Research and Conservation
The Role of Traditional Native American Ecological Knowledge in Addressing Environmental Issues.
The importance of reviving traditional ecological knowledge to more effectively address contemporary environmental problems has been acknowledged by scientists and the U.S. Forest Service. The Amah Mutsun Relearning Program at the Arboretum was highlighted in a recent article, "Native traditional methods revived to combat California drought, wildfires", that discussed the revival of these traditional Native American land management practices.
"Native Americans in California had long tended the land in ways that preserved watersheds to ease droughts and created barriers to out-of-control fires, said Rick Flores, steward of the Amah Mutsun Relearning Program at the University of California Santa Cruz Arboretum." Read more...
Santa Cruz County Land Trust Restores Native American Stewardship
Photo: Dan Coyro - Santa Cruz Sentinel
November 28, 2014 Santa Cruz Sentinel, Kara Guzman
"The Amah Mutsun, a Native American Tribe, has partly restored tribal stewardship of its land, stretching from Pescadero to the Pajaro Valley, thanks to partnerships with private and public land owners."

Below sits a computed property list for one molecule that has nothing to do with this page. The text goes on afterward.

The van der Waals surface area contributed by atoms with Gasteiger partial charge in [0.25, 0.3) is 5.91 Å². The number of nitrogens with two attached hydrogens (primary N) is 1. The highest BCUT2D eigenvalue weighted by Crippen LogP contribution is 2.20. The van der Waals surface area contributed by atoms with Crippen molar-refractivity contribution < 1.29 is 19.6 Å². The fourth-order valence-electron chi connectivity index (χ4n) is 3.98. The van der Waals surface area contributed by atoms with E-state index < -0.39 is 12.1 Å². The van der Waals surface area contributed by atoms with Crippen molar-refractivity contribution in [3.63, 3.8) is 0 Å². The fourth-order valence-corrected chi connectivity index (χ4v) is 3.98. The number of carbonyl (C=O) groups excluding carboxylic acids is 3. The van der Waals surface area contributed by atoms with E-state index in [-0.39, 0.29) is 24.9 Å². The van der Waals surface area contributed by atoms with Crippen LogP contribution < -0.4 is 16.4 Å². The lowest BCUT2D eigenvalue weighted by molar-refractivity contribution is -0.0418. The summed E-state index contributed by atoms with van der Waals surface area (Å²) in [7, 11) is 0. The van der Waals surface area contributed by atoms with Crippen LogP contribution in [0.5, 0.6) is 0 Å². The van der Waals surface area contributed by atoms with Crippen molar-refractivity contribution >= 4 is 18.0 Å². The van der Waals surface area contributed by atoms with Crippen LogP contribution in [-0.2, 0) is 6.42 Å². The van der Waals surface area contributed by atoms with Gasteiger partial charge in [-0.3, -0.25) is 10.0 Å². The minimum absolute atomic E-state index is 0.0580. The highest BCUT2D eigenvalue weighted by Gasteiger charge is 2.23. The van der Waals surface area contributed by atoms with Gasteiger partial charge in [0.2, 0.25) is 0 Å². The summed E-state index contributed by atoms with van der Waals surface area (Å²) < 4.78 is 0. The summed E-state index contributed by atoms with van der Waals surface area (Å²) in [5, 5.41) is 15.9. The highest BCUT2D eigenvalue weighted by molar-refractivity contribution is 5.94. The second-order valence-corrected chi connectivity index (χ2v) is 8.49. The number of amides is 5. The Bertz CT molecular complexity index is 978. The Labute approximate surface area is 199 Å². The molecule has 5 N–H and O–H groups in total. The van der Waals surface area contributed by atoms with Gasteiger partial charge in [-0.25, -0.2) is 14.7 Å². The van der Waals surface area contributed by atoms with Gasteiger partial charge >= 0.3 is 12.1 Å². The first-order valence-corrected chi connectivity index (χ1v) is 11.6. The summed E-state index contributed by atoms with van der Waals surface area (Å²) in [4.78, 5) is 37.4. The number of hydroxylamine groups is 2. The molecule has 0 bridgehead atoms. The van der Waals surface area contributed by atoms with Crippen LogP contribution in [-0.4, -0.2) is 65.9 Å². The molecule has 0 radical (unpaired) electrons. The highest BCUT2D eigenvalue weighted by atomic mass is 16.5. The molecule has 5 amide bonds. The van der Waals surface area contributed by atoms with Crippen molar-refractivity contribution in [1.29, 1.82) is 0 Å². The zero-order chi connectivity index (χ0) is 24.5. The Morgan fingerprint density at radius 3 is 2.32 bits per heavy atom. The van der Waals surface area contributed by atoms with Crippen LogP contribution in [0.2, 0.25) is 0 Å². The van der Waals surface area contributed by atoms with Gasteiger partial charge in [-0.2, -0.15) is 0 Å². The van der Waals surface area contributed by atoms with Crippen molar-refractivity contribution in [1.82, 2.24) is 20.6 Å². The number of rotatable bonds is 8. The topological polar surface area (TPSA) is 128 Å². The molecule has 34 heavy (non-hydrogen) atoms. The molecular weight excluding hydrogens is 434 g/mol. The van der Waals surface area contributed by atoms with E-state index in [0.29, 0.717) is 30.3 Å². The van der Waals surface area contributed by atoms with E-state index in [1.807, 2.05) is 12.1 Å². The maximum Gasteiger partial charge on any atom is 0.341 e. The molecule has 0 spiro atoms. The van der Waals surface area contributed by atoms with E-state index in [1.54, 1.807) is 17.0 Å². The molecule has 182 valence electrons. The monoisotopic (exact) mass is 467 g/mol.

"The Amah Mutsun Land Trust was formed in 2012 with the aim of returning native plants and traditions to tribal territory. Agreements with Año Nuevo State Park, the Peninsula Open Space Trust, Pinnacles National Park and others allow the tribe to access 70,000 acres of its former territory to practice traditional agricultural techniques..." read more...
Learn more about the Amah Mutsun Relearning Program on the Releaning Program's webpage.
Arboretum's Director of Research Featured in Science News Magazine cover story.
"Climbing high to save a threatened West Coast plant..."
"Scientists plan to resurrect liveforevers from extinction after a devastating fire."
The Arboretum's director of research, Stephen McCabe (pictured on SN cover), is working with a small group of scientists to save Verity's liveforever (Dudleya verityi) from possible extinction. read more...